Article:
First Published: 2004-02-06

 
Iraq’s WMD: Why so many were so wrong for so long
 

Iraq, as a result of US invasion, has become a danger to its neighbors says Col. Daniel Smith.

 

Middle East Online

It may have been fortuitous that David Kay's testimony about U.S. intelligence failures in Iraq came just before the Super Bowl. Watching the game--and the “flash dance” finale of the halftime show--the everyday observer could begin to understand the truth in the caution: “Don't believe everything you think you see.” Or in the case of instant replays, “re-see”--as in, “Did the Patriots really get those few inches and a first down?”

David Kay has flatly stated that U.S. and other national intelligence agencies with which the U.S. has close ties essentially got it wrong on Iraq 's weapons of mass destruction. Kay traced the main failure to December 1998. Then the UN Special Commission (UNSCOM) looking for weapons, toxic stockpiles, and missile delivery systems since 1991 was forced to withdraw because of the U.S.-UK Operation Desert Fox bombing campaign. Suddenly, the on-the-ground eyes and ears on which the U.S. intelligence community had relied since Operation Desert Storm vanished, leaving only easily spoofed optical and communications “spies in the skies.”

Why were so many so wrong for so long? Essentially, because no one could fathom the wheels within wheels that existed within Saddam's inner circle, beginning with Saddam himself. In short, the most basic rule of intelligence--know your opponent--wasn't observed. George Tenet conceded as much in his speech at Georgetown on February 5, 2004 , in which he defended the pre-war performance of U.S. intelligence. And he specifically contradicted David Kay on individual points, leaving the public wondering where the truth lies.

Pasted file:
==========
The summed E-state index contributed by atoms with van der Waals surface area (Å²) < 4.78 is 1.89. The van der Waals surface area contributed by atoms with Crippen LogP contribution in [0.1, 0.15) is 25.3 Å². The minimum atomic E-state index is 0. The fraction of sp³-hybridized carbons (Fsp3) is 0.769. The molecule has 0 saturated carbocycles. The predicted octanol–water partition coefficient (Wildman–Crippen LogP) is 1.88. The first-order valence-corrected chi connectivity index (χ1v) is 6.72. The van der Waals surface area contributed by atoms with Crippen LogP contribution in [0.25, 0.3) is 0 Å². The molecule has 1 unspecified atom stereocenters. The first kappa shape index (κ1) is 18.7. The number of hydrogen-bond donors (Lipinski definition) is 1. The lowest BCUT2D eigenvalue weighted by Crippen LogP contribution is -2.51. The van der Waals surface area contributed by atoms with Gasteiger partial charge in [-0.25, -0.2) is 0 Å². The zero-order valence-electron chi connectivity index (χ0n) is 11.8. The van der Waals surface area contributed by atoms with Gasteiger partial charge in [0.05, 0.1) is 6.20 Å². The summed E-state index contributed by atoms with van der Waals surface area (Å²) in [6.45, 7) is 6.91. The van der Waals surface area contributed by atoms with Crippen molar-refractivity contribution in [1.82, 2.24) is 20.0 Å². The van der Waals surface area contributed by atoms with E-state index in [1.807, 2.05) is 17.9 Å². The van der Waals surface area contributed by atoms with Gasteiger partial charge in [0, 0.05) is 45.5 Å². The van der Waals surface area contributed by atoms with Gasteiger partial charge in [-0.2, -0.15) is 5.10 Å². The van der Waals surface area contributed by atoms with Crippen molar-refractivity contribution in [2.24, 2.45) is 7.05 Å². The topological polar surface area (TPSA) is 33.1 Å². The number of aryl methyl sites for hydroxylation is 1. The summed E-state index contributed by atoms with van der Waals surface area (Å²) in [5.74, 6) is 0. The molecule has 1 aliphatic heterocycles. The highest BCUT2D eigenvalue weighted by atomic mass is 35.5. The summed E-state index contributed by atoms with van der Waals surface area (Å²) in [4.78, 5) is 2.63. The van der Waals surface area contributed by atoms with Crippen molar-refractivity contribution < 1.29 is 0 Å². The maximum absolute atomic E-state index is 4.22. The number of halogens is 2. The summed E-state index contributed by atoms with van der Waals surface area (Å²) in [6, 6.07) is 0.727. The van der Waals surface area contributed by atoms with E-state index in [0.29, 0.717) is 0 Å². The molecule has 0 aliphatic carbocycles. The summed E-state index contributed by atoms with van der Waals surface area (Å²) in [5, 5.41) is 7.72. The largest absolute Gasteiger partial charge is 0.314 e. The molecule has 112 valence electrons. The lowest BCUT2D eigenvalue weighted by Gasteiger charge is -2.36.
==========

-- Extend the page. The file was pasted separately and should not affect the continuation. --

The baseline the intelligence agencies seemed to work from rested on two “irrefutable” premises. First, Saddam had produced, stockpiled, and used chemical weapons, had been working on developing a nuclear weapon capability, had produced biological agents, and had surface-to-surface missiles. Second, Saddam knew everything that happened in Iraq and was ruthless when someone crossed him.

Flowing from the first premise was the assumption that Iraqis would not adjust to post-1991 realities. These included sanctions and the intrusive inspections by the International Atomic Energy Agency and UNSCOM--and the latter's 2002-2003 successor inspection agency. The second premise carried an implicit assumption that in a rigid, highly centralized society like Iraq , everything would be documented. Thus, the absence of documents detailing destruction of weapons and agents “proved” that large stockpiles still existed somewhere.

Exactly opposite information was emphatically provided to the UN and western intelligence in 1995 when Hussein Kamel, Saddam's son-in-law and the head of Iraq 's weapons programs, defected to Jordan . Hussein told his questioners: “I ordered destruction of all chemical weapons. All weapons--biological, chemical, missile, nuclear were destroyed…nothing remained.” Based on information in the public domain, it appears that Hussein's statements were never refuted; nonetheless, they were also apparently discounted, perhaps because they went against the grain.

Kay believes that post-1998 corruption and deception was so endemic in Iraq 's ruling circles and scientific community that Iraq constituted a major, growing danger. But the real danger was to Iraq itself. Saddam, according to Kay, was being massively deceived. Scientists would relate their progress in developing weapons and toxins, outline next steps, and ask for (and receive) money. Saddam, meanwhile, in what could be described as reverse psychology, was telling the UN he had no weapons or stockpiles. But since everyone--his subjects and his neighbors--“knew” he had weapons, he could cow the former and face down the latter who might consider his overthrow. Moreover, he could count on the UN inspectors not finding anything no matter how long they looked--because there was nothing to find. And he probably figured that, unlike in 1998, when his refusal to cooperate with inspectors led to Desert Fox, his procedural and substantive cooperation would be enough to keep the UN on the ground and the U.S. out. What he didn't count on was the single-mindedness of George W. Bush when it came to Iraq .